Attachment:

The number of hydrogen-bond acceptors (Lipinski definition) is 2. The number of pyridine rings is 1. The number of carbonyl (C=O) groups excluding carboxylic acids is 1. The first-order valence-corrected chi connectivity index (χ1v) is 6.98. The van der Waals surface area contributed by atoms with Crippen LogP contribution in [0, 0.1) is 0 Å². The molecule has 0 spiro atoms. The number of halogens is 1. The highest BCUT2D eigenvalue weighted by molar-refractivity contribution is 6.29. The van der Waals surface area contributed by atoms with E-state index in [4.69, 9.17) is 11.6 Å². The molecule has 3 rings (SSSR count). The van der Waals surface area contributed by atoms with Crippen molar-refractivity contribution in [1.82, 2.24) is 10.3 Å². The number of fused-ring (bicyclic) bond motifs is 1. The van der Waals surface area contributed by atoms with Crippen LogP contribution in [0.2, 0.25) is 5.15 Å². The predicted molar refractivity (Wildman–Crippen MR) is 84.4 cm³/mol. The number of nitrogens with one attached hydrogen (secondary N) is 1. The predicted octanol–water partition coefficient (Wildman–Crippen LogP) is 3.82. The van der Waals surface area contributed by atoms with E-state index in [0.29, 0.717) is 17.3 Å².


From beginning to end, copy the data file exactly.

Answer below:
The number of hydrogen-bond acceptors (Lipinski definition) is 2. The number of pyridine rings is 1. The number of carbonyl (C=O) groups excluding carboxylic acids is 1. The first-order valence-corrected chi connectivity index (χ1v) is 6.98. The van der Waals surface area contributed by atoms with Crippen LogP contribution in [0, 0.1) is 0 Å². The molecule has 0 spiro atoms. The number of halogens is 1. The highest BCUT2D eigenvalue weighted by molar-refractivity contribution is 6.29. The van der Waals surface area contributed by atoms with E-state index in [4.69, 9.17) is 11.6 Å². The molecule has 3 rings (SSSR count). The van der Waals surface area contributed by atoms with Crippen molar-refractivity contribution in [1.82, 2.24) is 10.3 Å². The number of fused-ring (bicyclic) bond motifs is 1. The van der Waals surface area contributed by atoms with Crippen LogP contribution in [0.2, 0.25) is 5.15 Å². The predicted molar refractivity (Wildman–Crippen MR) is 84.4 cm³/mol. The number of nitrogens with one attached hydrogen (secondary N) is 1. The predicted octanol–water partition coefficient (Wildman–Crippen LogP) is 3.82. The van der Waals surface area contributed by atoms with E-state index in [0.29, 0.717) is 17.3 Å².